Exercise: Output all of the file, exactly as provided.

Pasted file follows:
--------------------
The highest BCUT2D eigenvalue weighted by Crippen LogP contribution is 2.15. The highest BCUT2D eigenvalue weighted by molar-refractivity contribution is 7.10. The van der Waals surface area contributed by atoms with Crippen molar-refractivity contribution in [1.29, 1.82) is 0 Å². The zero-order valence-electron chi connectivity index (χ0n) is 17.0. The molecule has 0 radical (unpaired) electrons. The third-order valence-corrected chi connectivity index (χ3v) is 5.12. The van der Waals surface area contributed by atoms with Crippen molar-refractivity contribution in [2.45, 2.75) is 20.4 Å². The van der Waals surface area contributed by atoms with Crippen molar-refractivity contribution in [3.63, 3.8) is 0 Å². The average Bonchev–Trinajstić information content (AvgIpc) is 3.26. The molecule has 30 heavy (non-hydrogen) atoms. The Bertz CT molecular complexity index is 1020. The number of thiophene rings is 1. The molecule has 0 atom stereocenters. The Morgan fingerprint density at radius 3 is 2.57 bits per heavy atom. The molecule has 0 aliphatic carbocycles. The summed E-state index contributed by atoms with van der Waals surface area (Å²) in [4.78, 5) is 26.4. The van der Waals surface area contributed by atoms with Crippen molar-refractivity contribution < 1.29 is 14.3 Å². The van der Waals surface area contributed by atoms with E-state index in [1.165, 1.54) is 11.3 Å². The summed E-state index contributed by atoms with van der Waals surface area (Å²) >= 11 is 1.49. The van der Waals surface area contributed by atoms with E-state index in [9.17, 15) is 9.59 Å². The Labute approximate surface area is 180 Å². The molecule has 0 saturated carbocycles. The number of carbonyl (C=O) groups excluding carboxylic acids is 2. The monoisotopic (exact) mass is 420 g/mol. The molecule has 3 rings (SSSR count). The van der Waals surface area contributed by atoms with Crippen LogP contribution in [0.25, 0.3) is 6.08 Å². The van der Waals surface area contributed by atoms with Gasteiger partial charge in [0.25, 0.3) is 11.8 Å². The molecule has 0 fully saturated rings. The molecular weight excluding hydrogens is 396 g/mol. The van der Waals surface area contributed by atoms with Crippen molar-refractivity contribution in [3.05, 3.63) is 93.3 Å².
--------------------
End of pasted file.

The highest BCUT2D eigenvalue weighted by Crippen LogP contribution is 2.15. The highest BCUT2D eigenvalue weighted by molar-refractivity contribution is 7.10. The van der Waals surface area contributed by atoms with Crippen molar-refractivity contribution in [1.29, 1.82) is 0 Å². The zero-order valence-electron chi connectivity index (χ0n) is 17.0. The molecule has 0 radical (unpaired) electrons. The third-order valence-corrected chi connectivity index (χ3v) is 5.12. The van der Waals surface area contributed by atoms with Crippen molar-refractivity contribution in [2.45, 2.75) is 20.4 Å². The van der Waals surface area contributed by atoms with Crippen molar-refractivity contribution in [3.63, 3.8) is 0 Å². The average Bonchev–Trinajstić information content (AvgIpc) is 3.26. The molecule has 30 heavy (non-hydrogen) atoms. The Bertz CT molecular complexity index is 1020. The number of thiophene rings is 1. The molecule has 0 atom stereocenters. The Morgan fingerprint density at radius 3 is 2.57 bits per heavy atom. The molecule has 0 aliphatic carbocycles. The summed E-state index contributed by atoms with van der Waals surface area (Å²) in [4.78, 5) is 26.4. The van der Waals surface area contributed by atoms with Crippen molar-refractivity contribution < 1.29 is 14.3 Å². The van der Waals surface area contributed by atoms with E-state index in [1.165, 1.54) is 11.3 Å². The summed E-state index contributed by atoms with van der Waals surface area (Å²) >= 11 is 1.49. The van der Waals surface area contributed by atoms with E-state index in [9.17, 15) is 9.59 Å². The Labute approximate surface area is 180 Å². The molecule has 0 saturated carbocycles. The number of carbonyl (C=O) groups excluding carboxylic acids is 2. The monoisotopic (exact) mass is 420 g/mol. The molecule has 3 rings (SSSR count). The van der Waals surface area contributed by atoms with Crippen LogP contribution in [0.25, 0.3) is 6.08 Å². The van der Waals surface area contributed by atoms with Gasteiger partial charge in [0.25, 0.3) is 11.8 Å². The molecule has 0 fully saturated rings. The molecular weight excluding hydrogens is 396 g/mol. The van der Waals surface area contributed by atoms with Crippen molar-refractivity contribution in [3.05, 3.63) is 93.3 Å².